questions 2

Delirium vs. Dementia

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Topic updated on 03/25/16 6:23pm

Snapshot
  • A 68-year-old patient presents to your service brought in by EMS from his retirement home.  He was found non-responsive by his nurse which prompted him to be brought in.  When you examine the patient you find a fiesty, responsive elderly gentleman who is alert and oriented x2 (he thinks it is 1940).  When you revisit the patient the next day he is difficult to arouse and responds with only incoherent grunts and keeps trying to sleep.  Patient has no significant past medical history and is on oxybutinin, lorazepam PRN for anxiety at night, and aspirin 81 mg.  Of note patient's hearing aid was broken recently in a rough game of dominoes.
Delirium
  • Acute onset change of consciousness with waxing and waning 
    • ↓ attention span
    • ↓ level of arousal
  • Characterized by 
    • acute changes in mental status
    • disorganized thinking
    • hallucinations (often visual)
    • illusions
    • misperceptions
    • disturbance in sleep-wake cycle
    • cognitive dysfunction
    • abnormal EEG
  • Most common psychiatric illness on medical and surgical floors
    • may be caused by drugs with anticholinergic effects
    • other causes include CNS disease, infection, trauma, withdrawal, and substance abuse
    • often reversible
  • Common causes
    • infection
    • UTI
    • URI
    • medications
    • substance abuse
    • alcohol
    • drugs
    • urinary/fecal retention
  • Management
    • treat the underlying cause
    • supportive measures
      • fluids
      • VDRL/RPR
      • B12 levels
      • thiamine, niacin, folate levels
      • TSH
      • depression screen
Snapshot
  • A 76-year-old patient is brought into your office by his son.  The son claims that about 3 years ago his father had to move in with him since he was having trouble paying his bills and maintaining his house.  This past year he states that his father is now having trouble dressing himself, and sometimes wanders away and can't find his way home.  He can no longer bathe himself either which prompted the son to bring in the father.  On physical exam you find an elderly, unshaven gentleman who is alert and oriented x2 (not sure of the date).  The patient is able to answer some questions, but cannot remember where he lives, or why he is at the doctor currently.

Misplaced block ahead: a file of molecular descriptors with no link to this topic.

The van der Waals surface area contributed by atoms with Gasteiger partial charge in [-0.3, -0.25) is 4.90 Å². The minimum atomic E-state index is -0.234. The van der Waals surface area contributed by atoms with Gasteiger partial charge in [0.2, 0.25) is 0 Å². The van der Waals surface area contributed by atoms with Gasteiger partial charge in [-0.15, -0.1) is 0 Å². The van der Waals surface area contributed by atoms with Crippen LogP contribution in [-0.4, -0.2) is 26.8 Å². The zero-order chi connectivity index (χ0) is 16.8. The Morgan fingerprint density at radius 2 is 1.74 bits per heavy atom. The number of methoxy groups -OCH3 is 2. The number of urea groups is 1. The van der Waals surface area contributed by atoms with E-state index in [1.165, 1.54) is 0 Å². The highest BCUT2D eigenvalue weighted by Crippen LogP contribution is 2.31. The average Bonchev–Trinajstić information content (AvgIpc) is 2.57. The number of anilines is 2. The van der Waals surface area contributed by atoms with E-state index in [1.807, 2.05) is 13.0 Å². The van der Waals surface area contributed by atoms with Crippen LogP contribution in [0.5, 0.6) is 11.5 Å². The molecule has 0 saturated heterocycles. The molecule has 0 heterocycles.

Major Neurocognitive Disorder
  • Major neurocognitive disorder (DSM-V)
    • formerly dementia and amnestic disorders under the DSM-IV
    • can be subcategorized into major and minor neurocognitive disorder
      • difference in diagnosis is arbitrary, but allows for stratification of severity of symptoms
  • Gradual loss in cognition
    • NO CHANGE in level of consciousness
    • memory loss is present
    • symptoms are NOT fluctuating in a rapid fashion
  • Characterized by
    • memory deficits
    • aphasia
    • apraxia
    • agnosia
    • loss of abstract thought
    • behavioral/personality changes
    • impaired judgment
    • no loss of alertness
    • ↑ incidence with age
    • normal EEG
  • Caused by
    • Alzheimer's disease
    • thrombosis/hemorrhage
      • can have acute onset / step-wise progression
    • HIV
    • Pick's disease (fronto-temporal dementia) MRI demonstrating frontotemporal degeneration in Pick's disease
    • Lewy-bodies (Parkinson's dementia) Lewy Body dementia - Lewy bodies
    • substance abuse (neurotoxicity)
    • CJD CJD - Spongiform change
  • Diagnostic tests
    • B12, thiamine, folate, niacin levels
    • VDRL/RPR
    • TSH
    • screen for depression
    • rule out metabolic cause (CMP)
  • Depression may present as dementia in elderly patients
    • known as pseudodementia


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Qbank (1 Questions)

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(M1.PY.28) A 78-year-old male has been hospitalized for the past 3 days after undergoing a revision left total hip replacement. Over the past several hours, the nursing staff reports that the patient has exhibited fluctuating periods of intermittent drowsiness and confusion where he has been speaking to nonexistent visitors in his hospital room. The patient's daughter is present at bedside and reports that the patient lives alone and successfully manages his own affairs without assistance. Which of the following is most likely true of this patient's current condition? Topic Review Topic

1. Anticholinergic medications may alleviate his symptoms
2. Beta-amyloid plaques and neurofibrillary tangles are pathologic findings associated with this condition
3. Short-term memory is often impaired, with sparing of remote memory
4. The condition is typically irreversible, representing a common complication of aging
5. Possible etiologies include infection, trauma, or polypharmacy

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